Americans older than 65 are more likely to have chronic illnesses and to say they struggle to afford health care – despite qualifying for the federal Medicare program – than are seniors in other industrialized countries, according to a study by the Commonwealth Fund published Wednesday in the journal Health Affairs.
Study finds poor coordination between caretakers such as regular physicians and specialists is one factor compromising Medicare beneficiaries receiving high-quality care.
The findings, which are based on phone surveys conducted in 11 industrialized countries, highlight gaps in Medicare coverage that should be addressed, said Donald Moulds, one of the study’s authors and executive vice president for programs at the fund. Among the specific findings:
— 87 percent of U.S. respondents 65 or older indicated having one chronic condition and 68 percent had two or more. Canada was the next highest, with 83 percent having one disease and 56 percent having two or more.
— 19 percent of United States respondents reported cost as an obstacle in getting care last year. The next highest rate was in New Zealand, with 10 percent.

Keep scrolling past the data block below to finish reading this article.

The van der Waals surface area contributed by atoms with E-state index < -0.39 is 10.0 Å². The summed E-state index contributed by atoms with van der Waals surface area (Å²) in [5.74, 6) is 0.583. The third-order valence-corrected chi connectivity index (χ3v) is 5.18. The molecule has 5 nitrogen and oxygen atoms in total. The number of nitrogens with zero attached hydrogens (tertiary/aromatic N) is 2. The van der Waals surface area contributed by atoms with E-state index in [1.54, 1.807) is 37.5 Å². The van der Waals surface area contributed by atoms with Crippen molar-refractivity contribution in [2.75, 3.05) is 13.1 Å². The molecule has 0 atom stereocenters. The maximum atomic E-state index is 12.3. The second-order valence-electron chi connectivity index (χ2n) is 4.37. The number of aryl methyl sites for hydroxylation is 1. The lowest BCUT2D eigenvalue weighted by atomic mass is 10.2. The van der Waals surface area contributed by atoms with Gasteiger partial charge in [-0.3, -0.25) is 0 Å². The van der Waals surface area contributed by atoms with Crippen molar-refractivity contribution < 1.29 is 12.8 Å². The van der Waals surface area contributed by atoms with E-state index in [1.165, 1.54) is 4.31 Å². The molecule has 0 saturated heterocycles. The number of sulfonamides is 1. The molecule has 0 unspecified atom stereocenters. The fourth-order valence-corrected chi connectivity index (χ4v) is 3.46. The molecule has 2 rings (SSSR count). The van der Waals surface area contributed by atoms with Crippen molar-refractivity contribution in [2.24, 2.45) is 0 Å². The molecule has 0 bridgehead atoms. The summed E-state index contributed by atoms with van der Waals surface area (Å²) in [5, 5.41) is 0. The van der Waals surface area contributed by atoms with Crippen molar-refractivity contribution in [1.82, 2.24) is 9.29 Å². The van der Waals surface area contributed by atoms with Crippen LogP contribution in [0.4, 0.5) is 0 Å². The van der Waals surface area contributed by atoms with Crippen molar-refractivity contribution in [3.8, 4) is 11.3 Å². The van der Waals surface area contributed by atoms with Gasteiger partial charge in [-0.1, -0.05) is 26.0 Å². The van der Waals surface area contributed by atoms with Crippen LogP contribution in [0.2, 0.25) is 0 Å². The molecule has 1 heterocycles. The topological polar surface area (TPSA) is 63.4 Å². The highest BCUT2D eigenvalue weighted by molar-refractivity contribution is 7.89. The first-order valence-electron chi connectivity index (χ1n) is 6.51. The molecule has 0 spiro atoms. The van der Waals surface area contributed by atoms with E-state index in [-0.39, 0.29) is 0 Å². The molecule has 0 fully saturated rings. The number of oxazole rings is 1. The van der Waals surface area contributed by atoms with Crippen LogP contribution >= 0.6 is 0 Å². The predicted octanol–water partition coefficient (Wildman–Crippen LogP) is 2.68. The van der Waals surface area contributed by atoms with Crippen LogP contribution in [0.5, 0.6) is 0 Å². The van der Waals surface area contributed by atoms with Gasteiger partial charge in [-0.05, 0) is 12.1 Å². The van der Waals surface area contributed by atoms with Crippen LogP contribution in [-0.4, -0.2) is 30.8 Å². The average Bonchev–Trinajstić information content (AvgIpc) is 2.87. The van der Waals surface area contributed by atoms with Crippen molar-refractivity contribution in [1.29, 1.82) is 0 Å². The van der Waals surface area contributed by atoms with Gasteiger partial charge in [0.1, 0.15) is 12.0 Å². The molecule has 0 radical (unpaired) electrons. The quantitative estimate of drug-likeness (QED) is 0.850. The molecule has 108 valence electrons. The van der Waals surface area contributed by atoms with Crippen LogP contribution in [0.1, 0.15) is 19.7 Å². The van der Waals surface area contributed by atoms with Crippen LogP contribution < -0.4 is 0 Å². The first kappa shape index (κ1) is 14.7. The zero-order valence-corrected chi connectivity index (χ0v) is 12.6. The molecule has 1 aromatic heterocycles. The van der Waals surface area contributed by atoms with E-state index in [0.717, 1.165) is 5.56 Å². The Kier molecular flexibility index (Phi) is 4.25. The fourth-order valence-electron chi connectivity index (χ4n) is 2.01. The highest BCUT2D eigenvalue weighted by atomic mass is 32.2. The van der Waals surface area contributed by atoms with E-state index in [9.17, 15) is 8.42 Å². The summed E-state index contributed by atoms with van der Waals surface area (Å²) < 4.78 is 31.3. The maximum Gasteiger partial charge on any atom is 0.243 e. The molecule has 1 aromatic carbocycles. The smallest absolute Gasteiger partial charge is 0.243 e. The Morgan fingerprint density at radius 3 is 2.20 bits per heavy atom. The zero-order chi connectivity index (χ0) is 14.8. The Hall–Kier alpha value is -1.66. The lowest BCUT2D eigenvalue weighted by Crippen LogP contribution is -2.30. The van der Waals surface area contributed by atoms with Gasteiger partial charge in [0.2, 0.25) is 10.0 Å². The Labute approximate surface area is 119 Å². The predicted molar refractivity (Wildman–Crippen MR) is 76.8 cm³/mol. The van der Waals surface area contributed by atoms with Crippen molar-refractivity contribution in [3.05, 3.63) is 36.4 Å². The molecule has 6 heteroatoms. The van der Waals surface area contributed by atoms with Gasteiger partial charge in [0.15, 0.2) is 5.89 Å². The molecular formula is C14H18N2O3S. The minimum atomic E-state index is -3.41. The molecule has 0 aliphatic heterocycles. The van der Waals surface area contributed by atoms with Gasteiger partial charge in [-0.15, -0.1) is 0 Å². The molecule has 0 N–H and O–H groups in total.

— 55 percent said it “somewhat or very easy” to get care after hours, a figure that was higher in all countries but Sweden, Canada and Australia.
— American respondents were among the most likely to have discussed with a physician healthy lifestyles and end-of-life planning.
— While each nation’s health system had strengths, the survey highlighted room for improvement across the board.The study, which comes in the midst of Medicare’s open enrollment season, may provide beneficiaries with key factors to consider as they review their coverage choices.
On average, beneficiaries with traditional Medicare will end up spending more than $4,000 per year on out-of-pocket health costs, Moulds said, a level of cost-sharing much higher than that seen in comparable nations. Read more